Painting Treated Pine

PAINTING TIPS – WATER OR OIL BASED ?

With a variety of different types of Treated Pine available, it is necessary to be a little careful about your choice of paints.

The First step to painting your Treated Pine is to ensure that your correctly identify it. See our page on Identifying Treated Pine.

CCA (Seasoned-Kiln Dried to Aust Standards) CCA treated timbers can be primed and over-coated with Acrylic/Water based paints. It is recommended that Kiln Dried CCA treated timbers be allowed to age for 7 fine days prior to painting. Although it is recommended that a primer be used, your local paint retailer may recommend a quality paint that does not require it. Painting of CCA Treated Timber is not necessary to maintain its warranty.

CCA (Wet, Unseasoned) CCA treated timbers can be primed and over-coated with Acrylic/Water based paints. It may be necessary  that wet (unseasoned) CCA treated timbers be allowed to Air dry for 28 fine days prior to painting. Due to the unstable nature of Wet, Unseasoned Treated Pine, there will likely be some movement in the timber during this air drying period. Although it is recommended that a primer be used, your local paint retailer may recommend a quality paint that does not require it. Painting of CCA Treated Timber is not necessary to maintain its warranty.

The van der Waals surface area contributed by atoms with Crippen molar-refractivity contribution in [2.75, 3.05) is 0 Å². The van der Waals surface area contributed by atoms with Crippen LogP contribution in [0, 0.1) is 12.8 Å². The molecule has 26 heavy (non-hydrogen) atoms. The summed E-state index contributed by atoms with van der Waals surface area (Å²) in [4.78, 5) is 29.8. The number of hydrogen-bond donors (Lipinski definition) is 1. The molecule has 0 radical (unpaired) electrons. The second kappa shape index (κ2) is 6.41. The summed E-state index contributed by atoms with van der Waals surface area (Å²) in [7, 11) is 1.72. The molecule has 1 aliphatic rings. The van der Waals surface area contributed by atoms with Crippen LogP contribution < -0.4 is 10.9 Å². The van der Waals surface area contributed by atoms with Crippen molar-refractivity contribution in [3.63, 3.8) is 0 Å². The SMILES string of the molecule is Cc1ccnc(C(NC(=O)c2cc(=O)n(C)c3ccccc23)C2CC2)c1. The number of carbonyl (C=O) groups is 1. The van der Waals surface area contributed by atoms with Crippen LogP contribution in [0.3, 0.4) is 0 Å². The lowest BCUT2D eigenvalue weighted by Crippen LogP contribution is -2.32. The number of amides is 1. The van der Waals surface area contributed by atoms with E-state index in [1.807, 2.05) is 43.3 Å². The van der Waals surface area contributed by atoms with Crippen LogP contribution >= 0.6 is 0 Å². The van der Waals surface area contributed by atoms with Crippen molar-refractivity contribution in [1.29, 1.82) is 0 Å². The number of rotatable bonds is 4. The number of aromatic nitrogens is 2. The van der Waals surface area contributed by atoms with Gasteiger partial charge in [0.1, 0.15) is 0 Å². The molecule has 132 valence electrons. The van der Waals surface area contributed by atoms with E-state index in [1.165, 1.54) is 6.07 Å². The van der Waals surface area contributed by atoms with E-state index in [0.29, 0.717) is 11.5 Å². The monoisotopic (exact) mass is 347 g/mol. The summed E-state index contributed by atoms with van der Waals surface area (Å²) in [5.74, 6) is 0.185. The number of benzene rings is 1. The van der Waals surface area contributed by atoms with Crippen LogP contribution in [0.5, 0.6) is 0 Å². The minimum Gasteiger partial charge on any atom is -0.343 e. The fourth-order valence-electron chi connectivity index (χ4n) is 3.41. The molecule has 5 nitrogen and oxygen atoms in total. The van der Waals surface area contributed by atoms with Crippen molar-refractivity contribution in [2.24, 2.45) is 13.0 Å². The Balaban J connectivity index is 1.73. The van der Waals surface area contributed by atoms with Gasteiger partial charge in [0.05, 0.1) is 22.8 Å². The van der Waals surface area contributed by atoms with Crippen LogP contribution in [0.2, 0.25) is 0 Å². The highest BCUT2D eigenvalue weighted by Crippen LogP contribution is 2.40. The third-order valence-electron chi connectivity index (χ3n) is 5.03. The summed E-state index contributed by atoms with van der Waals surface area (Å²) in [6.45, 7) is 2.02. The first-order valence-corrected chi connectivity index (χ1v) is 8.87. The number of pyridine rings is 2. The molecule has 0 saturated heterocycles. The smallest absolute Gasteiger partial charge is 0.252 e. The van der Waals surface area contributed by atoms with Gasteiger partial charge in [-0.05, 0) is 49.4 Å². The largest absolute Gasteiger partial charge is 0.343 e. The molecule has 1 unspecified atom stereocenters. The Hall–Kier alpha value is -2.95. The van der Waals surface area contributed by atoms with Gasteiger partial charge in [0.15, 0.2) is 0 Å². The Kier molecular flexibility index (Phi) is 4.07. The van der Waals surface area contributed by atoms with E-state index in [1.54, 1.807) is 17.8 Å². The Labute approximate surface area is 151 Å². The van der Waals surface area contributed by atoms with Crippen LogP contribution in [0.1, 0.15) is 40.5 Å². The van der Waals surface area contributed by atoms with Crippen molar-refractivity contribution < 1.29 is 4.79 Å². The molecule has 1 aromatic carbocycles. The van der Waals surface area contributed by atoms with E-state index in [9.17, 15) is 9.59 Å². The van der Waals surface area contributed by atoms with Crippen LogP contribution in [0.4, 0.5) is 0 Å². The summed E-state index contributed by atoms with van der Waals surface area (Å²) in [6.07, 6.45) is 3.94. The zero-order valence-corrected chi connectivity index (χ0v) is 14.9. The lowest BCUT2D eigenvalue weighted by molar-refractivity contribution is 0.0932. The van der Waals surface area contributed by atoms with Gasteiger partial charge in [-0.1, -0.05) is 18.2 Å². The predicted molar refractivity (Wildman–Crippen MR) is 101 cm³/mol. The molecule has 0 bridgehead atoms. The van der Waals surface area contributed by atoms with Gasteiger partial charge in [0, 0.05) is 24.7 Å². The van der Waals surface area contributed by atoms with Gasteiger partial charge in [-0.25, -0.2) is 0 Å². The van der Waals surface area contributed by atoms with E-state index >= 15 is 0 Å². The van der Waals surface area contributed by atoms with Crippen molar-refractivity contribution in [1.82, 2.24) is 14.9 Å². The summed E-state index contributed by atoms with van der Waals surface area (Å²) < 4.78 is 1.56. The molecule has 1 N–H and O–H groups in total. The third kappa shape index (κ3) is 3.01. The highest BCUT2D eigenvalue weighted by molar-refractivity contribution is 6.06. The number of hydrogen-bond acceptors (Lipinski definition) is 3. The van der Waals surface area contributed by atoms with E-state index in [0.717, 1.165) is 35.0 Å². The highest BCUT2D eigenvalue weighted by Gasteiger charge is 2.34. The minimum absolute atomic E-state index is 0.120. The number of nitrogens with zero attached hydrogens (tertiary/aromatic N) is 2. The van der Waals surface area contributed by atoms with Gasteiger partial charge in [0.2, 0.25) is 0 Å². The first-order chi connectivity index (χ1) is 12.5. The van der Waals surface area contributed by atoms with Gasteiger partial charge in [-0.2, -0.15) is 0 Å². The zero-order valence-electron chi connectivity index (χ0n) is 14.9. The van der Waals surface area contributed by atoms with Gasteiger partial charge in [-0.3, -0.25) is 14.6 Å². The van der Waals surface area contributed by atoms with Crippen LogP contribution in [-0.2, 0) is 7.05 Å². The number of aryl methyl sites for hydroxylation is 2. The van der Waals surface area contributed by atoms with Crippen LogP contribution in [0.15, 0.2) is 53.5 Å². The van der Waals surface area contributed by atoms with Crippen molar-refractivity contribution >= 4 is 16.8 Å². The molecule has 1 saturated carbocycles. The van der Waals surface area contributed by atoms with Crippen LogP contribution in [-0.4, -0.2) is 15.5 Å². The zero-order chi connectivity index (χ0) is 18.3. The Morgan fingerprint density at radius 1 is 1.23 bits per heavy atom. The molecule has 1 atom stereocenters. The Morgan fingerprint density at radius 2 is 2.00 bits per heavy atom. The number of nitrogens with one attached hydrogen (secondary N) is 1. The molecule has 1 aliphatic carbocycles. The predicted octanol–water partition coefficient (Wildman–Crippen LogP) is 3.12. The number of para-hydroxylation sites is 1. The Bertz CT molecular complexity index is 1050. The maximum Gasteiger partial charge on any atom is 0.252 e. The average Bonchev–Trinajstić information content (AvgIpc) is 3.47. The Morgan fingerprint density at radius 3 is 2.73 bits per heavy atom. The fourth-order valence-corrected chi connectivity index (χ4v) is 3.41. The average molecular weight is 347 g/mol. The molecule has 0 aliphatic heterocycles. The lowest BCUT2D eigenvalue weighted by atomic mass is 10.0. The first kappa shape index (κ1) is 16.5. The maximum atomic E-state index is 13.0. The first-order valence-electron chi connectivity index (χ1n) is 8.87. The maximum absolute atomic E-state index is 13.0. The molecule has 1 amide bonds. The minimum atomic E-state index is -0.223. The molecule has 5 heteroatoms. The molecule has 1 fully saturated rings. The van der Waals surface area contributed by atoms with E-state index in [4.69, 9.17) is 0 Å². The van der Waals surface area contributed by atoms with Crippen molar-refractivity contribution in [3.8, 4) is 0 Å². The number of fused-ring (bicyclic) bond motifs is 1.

LOSP Treated Timbers are solvent based and thus must firstly be Primed with an Alkyd Oil based paint prior to an additional two top coats. In some cases LOSP treated timbers will have already been pre-primed. Depending on the compatibility between your chosen Alkyd Oil Based Primer and the subsequent two top coats you may be able to use an Acrylic (water based) paint. In all cases the warranty on LOSP Treated Timbers states that the timber must be painted with a primer and two additional top coats
Here is a download for Guidelines regarding the painting of LOSP Treated Pine.

Please refer to our section on Identifying Treated Pine so that you can correctly advise your paint supplier the type of treated timber you are painting.